Golf Putting Tip: Walk to the Cup and Back For Better Reads on Long Putts

Symptom: Poor distance control on long putts.  The all too frequent "You're still away" after hitting your lag putt, and the sad square or double-square on your scorecard due to yet another three-putt.

Overview: Always walk all the way to the cup (or past the cup) and back to your ball on your approximate line before putting.

Why it works: Most Occasional Golfers focus on the line of their putt and not the distance or speed of their putt. As a result, most of us will miss long putts (greater than about 20 feet) either short or long far more often than right or left.  By walking to the cup and back, you get a tangible feel for how far away the hole is, whether the putt is uphill or downhill, how much break there is, and so forth. Your sense of balance is a powerful tool to help you read the green.  Notice which way you need to lean to stay upright, and you will learn more about the slope and pitch of the green.  You can use this information to judge your putt a bit better.

Have a look at Tiger's read of this birdie putt to win Bay Hill in 2008.  He reads the line from behind the cup (0:25) and then walks back to his ball on his approximate line (0:46).  This is no accident--he does this to get the feel of both the break and the slope of the putt, in addition to what can be seen with the eyes.  He then aligns the line on his ball with his target line (0:55) and then executes an amazing left-to-right breaker to win -- have a look:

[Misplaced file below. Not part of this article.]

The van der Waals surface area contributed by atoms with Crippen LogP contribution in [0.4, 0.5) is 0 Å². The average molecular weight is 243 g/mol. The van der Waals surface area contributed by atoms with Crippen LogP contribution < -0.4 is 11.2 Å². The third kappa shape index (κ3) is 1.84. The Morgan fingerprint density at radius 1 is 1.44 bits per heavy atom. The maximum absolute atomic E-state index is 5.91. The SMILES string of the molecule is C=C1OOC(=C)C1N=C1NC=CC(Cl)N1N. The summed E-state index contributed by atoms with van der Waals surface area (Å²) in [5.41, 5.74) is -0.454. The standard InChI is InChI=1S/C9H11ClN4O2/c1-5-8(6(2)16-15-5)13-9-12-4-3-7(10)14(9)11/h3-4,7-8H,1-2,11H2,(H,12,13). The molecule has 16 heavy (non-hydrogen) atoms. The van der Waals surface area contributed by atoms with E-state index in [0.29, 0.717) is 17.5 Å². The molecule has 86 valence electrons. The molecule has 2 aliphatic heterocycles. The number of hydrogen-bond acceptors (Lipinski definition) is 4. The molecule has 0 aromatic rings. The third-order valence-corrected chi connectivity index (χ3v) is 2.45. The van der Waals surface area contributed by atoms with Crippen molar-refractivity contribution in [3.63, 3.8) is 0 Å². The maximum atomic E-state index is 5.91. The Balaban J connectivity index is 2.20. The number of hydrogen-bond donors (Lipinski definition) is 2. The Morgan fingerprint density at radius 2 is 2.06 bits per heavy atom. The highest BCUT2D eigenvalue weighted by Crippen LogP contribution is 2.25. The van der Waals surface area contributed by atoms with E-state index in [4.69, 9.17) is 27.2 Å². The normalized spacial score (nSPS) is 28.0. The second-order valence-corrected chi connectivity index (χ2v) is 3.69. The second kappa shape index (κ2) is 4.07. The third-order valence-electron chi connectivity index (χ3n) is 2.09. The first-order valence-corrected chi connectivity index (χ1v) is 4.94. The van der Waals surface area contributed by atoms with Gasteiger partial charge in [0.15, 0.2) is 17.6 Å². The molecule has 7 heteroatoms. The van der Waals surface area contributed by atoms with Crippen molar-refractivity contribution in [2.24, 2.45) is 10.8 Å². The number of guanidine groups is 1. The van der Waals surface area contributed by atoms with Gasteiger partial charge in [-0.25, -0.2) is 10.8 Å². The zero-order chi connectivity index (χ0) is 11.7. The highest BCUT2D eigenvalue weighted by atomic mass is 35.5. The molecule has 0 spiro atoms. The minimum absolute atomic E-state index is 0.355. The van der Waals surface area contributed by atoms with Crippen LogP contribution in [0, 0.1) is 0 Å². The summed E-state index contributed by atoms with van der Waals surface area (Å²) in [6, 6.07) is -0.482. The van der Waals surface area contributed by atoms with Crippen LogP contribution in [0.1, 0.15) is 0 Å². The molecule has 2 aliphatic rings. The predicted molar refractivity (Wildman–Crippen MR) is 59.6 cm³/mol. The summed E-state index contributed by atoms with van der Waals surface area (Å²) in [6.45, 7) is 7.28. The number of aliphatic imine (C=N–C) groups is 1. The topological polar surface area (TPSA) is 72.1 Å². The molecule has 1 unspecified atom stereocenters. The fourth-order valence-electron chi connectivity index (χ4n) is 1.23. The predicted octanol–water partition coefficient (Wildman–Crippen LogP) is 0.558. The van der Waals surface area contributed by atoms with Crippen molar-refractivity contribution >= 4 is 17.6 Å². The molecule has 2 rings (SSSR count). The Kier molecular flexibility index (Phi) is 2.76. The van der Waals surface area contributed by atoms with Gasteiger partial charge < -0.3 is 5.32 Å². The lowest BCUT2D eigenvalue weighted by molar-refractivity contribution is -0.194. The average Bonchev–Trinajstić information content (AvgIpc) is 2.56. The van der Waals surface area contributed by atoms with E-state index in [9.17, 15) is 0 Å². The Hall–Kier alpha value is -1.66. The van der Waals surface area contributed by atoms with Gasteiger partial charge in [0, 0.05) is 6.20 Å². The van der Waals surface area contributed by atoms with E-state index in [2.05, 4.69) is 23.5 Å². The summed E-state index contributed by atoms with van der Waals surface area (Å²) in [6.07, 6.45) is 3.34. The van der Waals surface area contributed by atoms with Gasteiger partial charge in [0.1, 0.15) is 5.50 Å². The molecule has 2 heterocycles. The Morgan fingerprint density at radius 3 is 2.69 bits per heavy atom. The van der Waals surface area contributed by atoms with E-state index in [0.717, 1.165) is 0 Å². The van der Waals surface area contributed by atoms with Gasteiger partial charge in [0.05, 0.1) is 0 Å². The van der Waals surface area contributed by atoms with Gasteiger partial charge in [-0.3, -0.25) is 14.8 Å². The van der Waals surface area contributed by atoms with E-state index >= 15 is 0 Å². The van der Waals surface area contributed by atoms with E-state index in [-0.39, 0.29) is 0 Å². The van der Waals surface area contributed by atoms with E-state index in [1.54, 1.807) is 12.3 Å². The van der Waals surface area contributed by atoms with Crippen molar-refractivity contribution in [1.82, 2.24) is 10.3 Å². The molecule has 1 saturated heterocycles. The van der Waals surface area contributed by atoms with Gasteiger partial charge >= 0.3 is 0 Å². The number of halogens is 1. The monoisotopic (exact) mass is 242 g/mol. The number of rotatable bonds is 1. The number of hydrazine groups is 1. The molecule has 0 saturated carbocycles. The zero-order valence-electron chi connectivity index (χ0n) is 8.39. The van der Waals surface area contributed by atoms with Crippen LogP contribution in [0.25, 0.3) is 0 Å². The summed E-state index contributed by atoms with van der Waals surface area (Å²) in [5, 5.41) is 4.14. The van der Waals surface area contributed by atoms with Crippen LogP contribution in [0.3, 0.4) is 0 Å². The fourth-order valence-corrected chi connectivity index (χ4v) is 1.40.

In short, you are more likely to make a stroke of the proper strength once you've been to the cup and back, and avoid the dreaded three-putt.  You should do this on every putt, even if you "think" you know what the putt is going to do!  (Of course there is not need to take two minutes on every putt for this little ritual -- a few extra seconds is all it should take).

While you're at the cup you can also pull the flag for your buddies; they will appreciate it.  Better distance control, happier playing partners, fewer boxes on your scorecard -- you'll be on a roll! 

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May all your putts roll true -- GolfTipEditor

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